Almost 4 million animals used in research in UK

The latest UK animal experiment statistics, released within the last few days by the Home Office, reveal a total 3.87 million experimental procedures on animals during 2014.

The majority of animals used continues to be rodents (1.8 million mice and rats), as well as more than 2,700 dogs (mostly beagles), almost 2,500 monkeys (the majority of whom were macaques imported from Africa), 38,000 rabbits and guinea pigs as well as 15,000 sheep, pigs, cattle and goats. Many other species were also used including cats, birds and ferrets. Of the total, half (almost 2 million) were carried out to create or breed genetically modified (GM) animals. Many GM animals bred also had harmful phenotypes, for example immune system breakdown or cancer.

Over a million animals were also used in basic or fundamental research – for example, the use of mice in experiments to test the effects of alcohol on brain development, or experiments on the cardiovascular, respiratory or immune systems.

The total number of 2014 experiments is stated as a decrease on the previous year. However it’s important to note that the way the figures are collected has changed for the first time this year, in accordance with the recently revised EU directive on use of animals in research.

Changes include now collecting numbers of procedures completed instead of procedures started. This is to allow for collection of new data on the actual severity, i.e. the actual pain, distress and suffering the animal is considered to experience during each procedure. But this assessment is widely open to interpretation.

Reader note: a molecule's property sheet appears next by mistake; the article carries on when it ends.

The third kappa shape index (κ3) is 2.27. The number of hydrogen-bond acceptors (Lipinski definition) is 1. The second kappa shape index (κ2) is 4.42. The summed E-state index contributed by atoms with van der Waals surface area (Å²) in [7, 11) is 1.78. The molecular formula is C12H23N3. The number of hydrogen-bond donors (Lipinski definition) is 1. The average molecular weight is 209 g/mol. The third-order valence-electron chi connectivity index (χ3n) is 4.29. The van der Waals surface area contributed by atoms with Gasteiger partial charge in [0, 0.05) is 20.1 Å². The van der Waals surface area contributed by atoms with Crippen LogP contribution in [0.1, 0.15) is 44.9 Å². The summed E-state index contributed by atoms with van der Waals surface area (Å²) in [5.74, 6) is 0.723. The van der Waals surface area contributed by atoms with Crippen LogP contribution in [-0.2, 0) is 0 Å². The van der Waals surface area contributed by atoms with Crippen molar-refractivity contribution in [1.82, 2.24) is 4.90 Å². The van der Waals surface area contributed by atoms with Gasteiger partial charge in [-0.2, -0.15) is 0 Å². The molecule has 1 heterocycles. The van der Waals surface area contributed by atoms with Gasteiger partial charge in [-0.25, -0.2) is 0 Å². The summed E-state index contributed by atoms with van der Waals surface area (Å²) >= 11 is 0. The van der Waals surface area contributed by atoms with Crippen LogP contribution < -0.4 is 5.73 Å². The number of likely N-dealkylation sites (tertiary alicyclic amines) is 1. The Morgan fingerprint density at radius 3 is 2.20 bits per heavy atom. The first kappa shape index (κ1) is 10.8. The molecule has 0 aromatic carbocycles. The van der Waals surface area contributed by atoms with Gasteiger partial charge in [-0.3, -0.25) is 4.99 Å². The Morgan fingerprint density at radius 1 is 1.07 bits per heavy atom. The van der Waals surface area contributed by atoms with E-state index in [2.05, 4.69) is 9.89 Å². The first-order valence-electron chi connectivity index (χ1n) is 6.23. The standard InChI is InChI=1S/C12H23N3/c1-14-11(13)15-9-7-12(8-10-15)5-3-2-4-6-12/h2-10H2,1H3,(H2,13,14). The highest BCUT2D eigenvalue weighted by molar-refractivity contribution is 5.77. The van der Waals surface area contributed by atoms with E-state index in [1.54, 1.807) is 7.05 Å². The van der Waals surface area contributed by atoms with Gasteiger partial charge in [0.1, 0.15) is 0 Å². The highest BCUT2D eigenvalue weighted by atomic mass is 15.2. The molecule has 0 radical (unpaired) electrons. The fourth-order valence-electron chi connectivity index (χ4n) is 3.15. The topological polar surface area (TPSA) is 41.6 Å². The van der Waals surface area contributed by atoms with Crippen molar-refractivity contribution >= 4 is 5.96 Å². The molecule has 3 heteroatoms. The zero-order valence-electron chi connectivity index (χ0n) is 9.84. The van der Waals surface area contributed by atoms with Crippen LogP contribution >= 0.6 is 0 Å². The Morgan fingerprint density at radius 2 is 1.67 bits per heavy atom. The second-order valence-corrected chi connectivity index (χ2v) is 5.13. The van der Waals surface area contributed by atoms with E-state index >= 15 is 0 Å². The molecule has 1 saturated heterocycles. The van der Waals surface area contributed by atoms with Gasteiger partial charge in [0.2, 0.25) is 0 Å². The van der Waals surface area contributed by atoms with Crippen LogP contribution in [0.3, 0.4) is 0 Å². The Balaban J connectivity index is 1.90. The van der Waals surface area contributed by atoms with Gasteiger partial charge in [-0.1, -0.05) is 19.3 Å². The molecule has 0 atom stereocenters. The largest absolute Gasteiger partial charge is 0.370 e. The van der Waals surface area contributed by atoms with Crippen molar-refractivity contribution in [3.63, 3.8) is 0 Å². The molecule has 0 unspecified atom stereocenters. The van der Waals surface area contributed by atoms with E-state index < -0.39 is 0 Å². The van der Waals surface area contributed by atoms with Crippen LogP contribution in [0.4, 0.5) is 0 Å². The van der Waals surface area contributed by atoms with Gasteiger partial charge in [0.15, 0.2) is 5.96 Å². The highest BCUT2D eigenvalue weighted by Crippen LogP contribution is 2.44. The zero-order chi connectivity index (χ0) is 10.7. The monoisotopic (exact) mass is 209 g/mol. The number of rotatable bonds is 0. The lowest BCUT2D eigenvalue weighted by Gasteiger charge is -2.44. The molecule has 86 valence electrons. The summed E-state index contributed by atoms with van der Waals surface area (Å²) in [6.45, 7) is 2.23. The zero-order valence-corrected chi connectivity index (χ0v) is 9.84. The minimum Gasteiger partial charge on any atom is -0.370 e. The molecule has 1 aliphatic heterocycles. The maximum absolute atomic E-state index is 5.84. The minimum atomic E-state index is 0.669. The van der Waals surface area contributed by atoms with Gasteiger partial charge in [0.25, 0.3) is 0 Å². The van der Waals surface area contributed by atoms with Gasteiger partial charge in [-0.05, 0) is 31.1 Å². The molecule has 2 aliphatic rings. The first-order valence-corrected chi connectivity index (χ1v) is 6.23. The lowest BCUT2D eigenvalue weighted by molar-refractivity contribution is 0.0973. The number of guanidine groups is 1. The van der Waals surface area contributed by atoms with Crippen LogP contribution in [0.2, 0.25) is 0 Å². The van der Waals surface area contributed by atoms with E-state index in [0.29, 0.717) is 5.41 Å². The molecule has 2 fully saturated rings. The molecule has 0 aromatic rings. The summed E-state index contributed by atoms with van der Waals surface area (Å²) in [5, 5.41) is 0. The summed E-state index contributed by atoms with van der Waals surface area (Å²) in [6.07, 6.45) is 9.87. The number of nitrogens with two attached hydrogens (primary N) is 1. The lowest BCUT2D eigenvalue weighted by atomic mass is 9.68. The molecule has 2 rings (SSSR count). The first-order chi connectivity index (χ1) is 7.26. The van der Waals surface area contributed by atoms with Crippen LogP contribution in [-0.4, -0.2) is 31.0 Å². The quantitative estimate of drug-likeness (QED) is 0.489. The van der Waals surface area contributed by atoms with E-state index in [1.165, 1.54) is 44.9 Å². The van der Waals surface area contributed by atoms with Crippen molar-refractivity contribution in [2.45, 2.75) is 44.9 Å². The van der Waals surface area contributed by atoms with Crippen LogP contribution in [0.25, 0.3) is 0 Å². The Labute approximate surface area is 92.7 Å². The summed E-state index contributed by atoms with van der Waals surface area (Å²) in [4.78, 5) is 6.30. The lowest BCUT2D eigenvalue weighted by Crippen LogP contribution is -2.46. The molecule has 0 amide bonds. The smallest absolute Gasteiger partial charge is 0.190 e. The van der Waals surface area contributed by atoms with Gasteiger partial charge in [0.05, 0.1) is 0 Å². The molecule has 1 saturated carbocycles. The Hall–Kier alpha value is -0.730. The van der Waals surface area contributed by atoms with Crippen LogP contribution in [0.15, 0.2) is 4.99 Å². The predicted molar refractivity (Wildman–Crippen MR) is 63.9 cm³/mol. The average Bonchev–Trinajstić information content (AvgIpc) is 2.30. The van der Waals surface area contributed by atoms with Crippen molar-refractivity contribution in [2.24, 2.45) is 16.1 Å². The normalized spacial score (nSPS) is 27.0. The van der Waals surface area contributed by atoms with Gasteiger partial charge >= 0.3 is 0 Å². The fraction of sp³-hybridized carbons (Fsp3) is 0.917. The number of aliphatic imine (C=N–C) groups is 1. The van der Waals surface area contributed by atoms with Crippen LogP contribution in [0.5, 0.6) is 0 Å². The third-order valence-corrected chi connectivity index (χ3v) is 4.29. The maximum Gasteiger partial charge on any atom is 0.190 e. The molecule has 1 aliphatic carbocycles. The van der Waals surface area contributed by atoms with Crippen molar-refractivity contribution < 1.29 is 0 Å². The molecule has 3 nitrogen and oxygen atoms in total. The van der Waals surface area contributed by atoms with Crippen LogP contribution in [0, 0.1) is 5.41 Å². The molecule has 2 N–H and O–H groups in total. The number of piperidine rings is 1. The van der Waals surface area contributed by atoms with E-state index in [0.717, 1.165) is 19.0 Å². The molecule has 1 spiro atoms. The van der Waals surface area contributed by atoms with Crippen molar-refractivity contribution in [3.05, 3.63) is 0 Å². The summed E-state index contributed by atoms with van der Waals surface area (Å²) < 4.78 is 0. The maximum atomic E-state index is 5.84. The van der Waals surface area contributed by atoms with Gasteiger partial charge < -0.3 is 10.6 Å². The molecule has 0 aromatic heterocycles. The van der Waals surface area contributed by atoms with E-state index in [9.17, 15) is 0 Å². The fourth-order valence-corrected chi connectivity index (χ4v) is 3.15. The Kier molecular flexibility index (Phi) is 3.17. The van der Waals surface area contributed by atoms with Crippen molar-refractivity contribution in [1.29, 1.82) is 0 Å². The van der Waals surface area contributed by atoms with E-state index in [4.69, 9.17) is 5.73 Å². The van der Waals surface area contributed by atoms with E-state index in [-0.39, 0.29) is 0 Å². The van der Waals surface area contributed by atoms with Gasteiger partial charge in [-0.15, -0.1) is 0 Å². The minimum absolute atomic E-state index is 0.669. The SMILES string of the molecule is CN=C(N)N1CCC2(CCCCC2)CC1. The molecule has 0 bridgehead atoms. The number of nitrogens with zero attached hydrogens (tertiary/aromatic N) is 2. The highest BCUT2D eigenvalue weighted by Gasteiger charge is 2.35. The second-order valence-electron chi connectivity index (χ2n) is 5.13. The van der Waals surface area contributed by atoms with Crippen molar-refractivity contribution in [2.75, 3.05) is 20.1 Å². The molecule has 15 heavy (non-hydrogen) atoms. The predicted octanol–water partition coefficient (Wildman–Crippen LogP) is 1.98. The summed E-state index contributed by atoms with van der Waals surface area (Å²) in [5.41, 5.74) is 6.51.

The UK continues to be one of the EU’s highest users of animals in research, alongside France and Germany.

Dogs (among many other species) continue to be used in toxicity testing and monkeys are used in toxicity testing and basic neuroscience research, such as brain experiments used for decades to induce Parkinson-like symptoms.

Nearly half (49%) of all animal experiments in 2014 were conducted at universities or medical schools

Over 305,000 toxicity tests on animals were performed in 2014, including a staggering 133,000 lethal dose (LD50) experiments on mice, rats and fish. This is despite the LD50 test being widely considered for years within the toxicity testing industry to be not only cruel, but outdated and of little scientific relevance in predicting human safety, as it involves large doses of chemicals being given to animals until at least 50% of the test group is killed.

Other tests carried out in 2014 were for industrial chemicals, drugs and other substances such as household products. (138 fish were used in 2014 to test a household product ingredient to satisfy the REACH chemical legislation).

It’s also important to note that of the 3.87 million experiments carried out in 2014, only 13% (507,596) were required by law.

Lush Prize is working to change this. By providing a £250,000 annual prize fund for scientists, campaigners and lobbyists, we are supporting the amazing work going on around the world to end animal testing and replace it with progressive, humane, non-animal based research which is more reliable. For details of projects we have funded so far click here.

The full statistics are published on the Home Office website and can be downloaded here.